Monday, December 05, 2011

How to remember your doctor's advice

The Exhibition Hall at the #IHI Annual National Forum is packed with dozens of exhibitors, and I was pleased when I happened upon the booth of the Cautious Patient Foundation.  I was even more pleased to find Fred Trotter and Betsy Kusin (seen here) there and to learn from them about the release of YourDoctorsAdvice.org.

This is a brand new service that allows people to use their cell phones to capture their doctors' advice, and then pick up that advice on their home computers.  It also permits a patient to share that oral record of advice with anyone of their choice -- a family member, a close friend, a personal health care aide.

Here's how it works.  You speed-dial a number from your cell phone before leaving the doctor's office.  You can either ask the doctor to speak into the phone while talking with you, or you can repeat what s/he said before you forget important details.  The system at YDA recognizes the phone number from which you are calling and stores the message in your secure location.  Then, when you go home, you can access your account on the YDA website.  You can listen -- and listen again as often as you want -- label it, store it for future use, or share it with people of your choice.

This service is being offered by a non-profit organization, and so its pricing is very low.  Individuals will be asked to pay $19.95 for the service; and hospitals, physician groups, and other providers are being offered the source code for free so they can set up the service for their patients.

Why is this useful and important?  We all know that doctors would like us to follow their advice, but very often patients cannot remember it once they leave the office.  YDA points out that studies have shown that patients only remember 30 to 70% of what their doctors have told them.  This service offers an easy and convenient way to overcome this problem.  Check out the website to learn more.

4 comments:

Pat said...

The Cautious Patient Foundation devotes its resources and enterprising minds in pursuit of this singular objective: "what would be good for patients?" Delighted, but not surprised it devised this important new empowerment tool for patients (and clinicians as well, who will also benefit). Thank you, Paul, for this post, and bringing broader attention to this innovative and eminently useful service.

e-Patient Dave said...

So this is, basically, a public tape recorder. It's terrific, because you don't NEED a tape recorder.

I love the idea, but time after time I've heard of docs who don't allow patients to record the session out of fear of litigation. (The fear is that something goes wrong, and they end up in court with the tape containing some phrase that a jury finds damning.)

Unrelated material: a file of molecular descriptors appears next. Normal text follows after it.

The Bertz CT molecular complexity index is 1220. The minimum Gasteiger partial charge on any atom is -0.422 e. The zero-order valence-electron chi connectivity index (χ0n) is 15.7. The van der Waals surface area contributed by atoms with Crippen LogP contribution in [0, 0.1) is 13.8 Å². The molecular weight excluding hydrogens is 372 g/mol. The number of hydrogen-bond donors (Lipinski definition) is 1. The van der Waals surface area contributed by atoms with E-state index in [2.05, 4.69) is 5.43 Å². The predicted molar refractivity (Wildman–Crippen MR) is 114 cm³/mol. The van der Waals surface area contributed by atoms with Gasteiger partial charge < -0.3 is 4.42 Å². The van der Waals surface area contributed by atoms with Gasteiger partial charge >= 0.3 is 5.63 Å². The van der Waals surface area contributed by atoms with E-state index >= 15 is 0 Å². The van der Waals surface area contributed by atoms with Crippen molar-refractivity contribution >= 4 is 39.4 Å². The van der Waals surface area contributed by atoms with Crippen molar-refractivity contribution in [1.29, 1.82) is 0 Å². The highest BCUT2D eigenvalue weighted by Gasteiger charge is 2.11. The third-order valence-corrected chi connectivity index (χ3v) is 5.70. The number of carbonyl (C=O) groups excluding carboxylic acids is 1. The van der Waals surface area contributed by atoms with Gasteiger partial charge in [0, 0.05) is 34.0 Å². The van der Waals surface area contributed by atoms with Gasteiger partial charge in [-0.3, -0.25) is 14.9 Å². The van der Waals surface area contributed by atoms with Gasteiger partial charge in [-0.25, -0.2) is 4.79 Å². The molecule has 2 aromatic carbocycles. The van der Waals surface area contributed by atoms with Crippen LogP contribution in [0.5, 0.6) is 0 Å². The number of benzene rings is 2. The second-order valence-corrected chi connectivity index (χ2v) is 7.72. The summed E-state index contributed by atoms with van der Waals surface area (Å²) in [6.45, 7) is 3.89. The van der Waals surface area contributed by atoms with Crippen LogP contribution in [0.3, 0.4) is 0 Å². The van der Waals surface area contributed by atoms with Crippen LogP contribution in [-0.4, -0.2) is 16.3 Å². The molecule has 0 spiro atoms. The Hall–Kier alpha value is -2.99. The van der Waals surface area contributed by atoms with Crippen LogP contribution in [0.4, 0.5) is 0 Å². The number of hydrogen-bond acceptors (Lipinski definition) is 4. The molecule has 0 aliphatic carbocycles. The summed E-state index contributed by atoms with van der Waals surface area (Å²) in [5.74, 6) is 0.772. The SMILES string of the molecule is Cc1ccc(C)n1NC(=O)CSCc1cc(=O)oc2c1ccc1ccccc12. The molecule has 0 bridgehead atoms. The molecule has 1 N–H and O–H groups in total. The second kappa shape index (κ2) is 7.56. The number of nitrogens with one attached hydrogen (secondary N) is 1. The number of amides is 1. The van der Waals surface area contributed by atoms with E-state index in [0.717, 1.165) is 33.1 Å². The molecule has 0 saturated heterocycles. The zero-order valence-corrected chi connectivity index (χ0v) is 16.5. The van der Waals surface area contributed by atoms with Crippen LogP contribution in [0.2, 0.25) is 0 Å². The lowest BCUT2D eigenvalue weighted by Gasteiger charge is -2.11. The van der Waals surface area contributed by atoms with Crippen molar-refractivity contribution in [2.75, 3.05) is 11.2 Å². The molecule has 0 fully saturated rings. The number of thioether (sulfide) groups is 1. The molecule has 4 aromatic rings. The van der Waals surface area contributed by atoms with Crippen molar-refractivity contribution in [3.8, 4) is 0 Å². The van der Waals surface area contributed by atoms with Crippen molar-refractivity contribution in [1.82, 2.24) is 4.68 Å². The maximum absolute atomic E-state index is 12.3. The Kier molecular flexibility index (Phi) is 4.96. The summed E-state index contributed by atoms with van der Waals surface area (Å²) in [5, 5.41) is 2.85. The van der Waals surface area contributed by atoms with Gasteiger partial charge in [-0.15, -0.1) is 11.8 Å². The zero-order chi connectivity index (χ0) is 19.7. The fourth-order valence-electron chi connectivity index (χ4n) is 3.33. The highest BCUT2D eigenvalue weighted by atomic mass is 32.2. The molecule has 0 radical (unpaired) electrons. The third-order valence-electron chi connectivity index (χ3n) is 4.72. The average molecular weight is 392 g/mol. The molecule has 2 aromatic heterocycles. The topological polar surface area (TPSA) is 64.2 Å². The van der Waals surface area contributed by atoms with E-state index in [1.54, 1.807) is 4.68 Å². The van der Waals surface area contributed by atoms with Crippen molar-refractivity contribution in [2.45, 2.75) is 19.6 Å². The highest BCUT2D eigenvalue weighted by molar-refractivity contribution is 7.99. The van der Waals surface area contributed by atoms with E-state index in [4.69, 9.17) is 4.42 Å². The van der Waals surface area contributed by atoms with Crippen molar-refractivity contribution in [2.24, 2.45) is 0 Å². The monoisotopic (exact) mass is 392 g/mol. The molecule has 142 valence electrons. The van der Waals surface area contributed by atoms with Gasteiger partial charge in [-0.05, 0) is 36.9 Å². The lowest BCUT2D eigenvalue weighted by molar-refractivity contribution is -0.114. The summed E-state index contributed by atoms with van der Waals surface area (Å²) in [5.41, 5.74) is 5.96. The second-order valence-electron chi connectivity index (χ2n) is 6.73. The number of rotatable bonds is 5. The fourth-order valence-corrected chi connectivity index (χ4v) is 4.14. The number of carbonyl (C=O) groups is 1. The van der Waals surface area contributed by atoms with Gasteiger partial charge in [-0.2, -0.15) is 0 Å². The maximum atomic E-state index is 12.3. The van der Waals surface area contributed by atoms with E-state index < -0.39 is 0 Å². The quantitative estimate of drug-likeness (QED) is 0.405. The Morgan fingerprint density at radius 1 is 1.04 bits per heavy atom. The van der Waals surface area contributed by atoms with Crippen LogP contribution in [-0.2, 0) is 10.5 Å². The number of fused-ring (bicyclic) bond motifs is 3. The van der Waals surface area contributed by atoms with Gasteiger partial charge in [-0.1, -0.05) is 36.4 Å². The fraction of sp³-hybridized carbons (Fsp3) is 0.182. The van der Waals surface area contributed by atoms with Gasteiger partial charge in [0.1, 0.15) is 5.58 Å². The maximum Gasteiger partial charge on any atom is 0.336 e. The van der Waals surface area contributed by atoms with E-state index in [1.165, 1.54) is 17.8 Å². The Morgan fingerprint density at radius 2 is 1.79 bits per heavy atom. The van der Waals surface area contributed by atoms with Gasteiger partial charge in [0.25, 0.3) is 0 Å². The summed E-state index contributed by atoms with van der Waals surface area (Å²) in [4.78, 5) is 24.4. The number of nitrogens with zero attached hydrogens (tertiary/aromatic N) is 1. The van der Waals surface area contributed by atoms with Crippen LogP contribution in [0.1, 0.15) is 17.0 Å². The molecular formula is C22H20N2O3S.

Let's ask Fred - what's the workaround for this? Are docs just lightening up, or will there always be some % who feel that way, or what?

Jeff said...

As a cancer survivor - or should I say a cancer patient since we never really lose that description - I understand completely about forgetting the details in consults and followups with physicians.

But like Dave, I'm concerned that the docs themselves won't approve of the practice of recording in their offices. Although on the site it mentions how the patients listening skills improve when focusing on repeating the advice into a telephone recorder, I wonder how the docs will edit what they say and possibly speak more defensively rather than helpfully.

I've read of a similar service offered via CareCoach although they seem to have an additional motivation of farming information recorded for healthcare marketing.

I wonder if we can learn more how the medical industry is accepting this. But again, any way the advice and information from the physician can be carried away in a more memorable fashion would in the patient's best interest.

Thanks for the update!

- Jeff

ftrotter said...

Jeff and Dave,
Both of you have touch on a pretty subtle issue that we have a difficult time describing correctly.

Unlike CareCoach, our system has never been designed to record what the doctor has said. While the functionality is similar, our system is designed for patients to record what they doctor just told them. If you are familiar with the term: to record the "teach back" portion of the session.

So you are -not- recording your doctor at all, you are recording yourself!

Doctors responses to this will vary wildly. Some will ask to make the recordings themselves, rather than trusting the patients to get their advice right. Some doctors will insist that the recording not occur when they are in the room. We do not recommend either of these.

We believe that it is important for the doctor to hear that the patient understands what the doctor is saying, and we believe that the patient must "say it". This ensures that the doctor can correct any mistakes that the patient makes.

The right way to use Your Doctors Advice with a doctor who is truly uncomfortable with being recorded is to make the recording after leaving the exam room. The important thing is to make the recording while the instructions are fresh on the mind.

-FT